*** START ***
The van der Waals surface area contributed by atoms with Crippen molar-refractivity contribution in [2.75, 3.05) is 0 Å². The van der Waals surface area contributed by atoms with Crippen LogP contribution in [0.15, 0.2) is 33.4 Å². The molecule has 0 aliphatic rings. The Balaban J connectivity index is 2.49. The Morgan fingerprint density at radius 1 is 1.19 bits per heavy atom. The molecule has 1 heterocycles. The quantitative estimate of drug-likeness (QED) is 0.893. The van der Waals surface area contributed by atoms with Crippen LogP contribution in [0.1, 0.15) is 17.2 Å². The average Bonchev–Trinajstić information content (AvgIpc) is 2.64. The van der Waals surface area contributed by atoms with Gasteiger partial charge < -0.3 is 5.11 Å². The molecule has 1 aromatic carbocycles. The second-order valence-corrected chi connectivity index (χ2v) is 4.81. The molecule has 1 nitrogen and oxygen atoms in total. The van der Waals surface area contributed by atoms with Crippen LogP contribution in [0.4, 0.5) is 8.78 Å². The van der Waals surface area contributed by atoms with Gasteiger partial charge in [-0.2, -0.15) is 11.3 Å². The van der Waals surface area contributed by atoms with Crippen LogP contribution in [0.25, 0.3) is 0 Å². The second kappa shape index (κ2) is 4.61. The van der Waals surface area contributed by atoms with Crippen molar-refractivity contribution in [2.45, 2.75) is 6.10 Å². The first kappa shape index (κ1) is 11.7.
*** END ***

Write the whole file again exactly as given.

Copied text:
The van der Waals surface area contributed by atoms with Crippen molar-refractivity contribution in [2.75, 3.05) is 0 Å². The van der Waals surface area contributed by atoms with Crippen LogP contribution in [0.15, 0.2) is 33.4 Å². The molecule has 0 aliphatic rings. The Balaban J connectivity index is 2.49. The Morgan fingerprint density at radius 1 is 1.19 bits per heavy atom. The molecule has 1 heterocycles. The quantitative estimate of drug-likeness (QED) is 0.893. The van der Waals surface area contributed by atoms with Crippen LogP contribution in [0.1, 0.15) is 17.2 Å². The average Bonchev–Trinajstić information content (AvgIpc) is 2.64. The van der Waals surface area contributed by atoms with Gasteiger partial charge < -0.3 is 5.11 Å². The molecule has 1 aromatic carbocycles. The second-order valence-corrected chi connectivity index (χ2v) is 4.81. The molecule has 1 nitrogen and oxygen atoms in total. The van der Waals surface area contributed by atoms with Crippen LogP contribution in [0.4, 0.5) is 8.78 Å². The van der Waals surface area contributed by atoms with Gasteiger partial charge in [-0.2, -0.15) is 11.3 Å². The van der Waals surface area contributed by atoms with Crippen LogP contribution in [0.25, 0.3) is 0 Å². The second kappa shape index (κ2) is 4.61. The van der Waals surface area contributed by atoms with Crippen molar-refractivity contribution in [2.45, 2.75) is 6.10 Å². The first kappa shape index (κ1) is 11.7.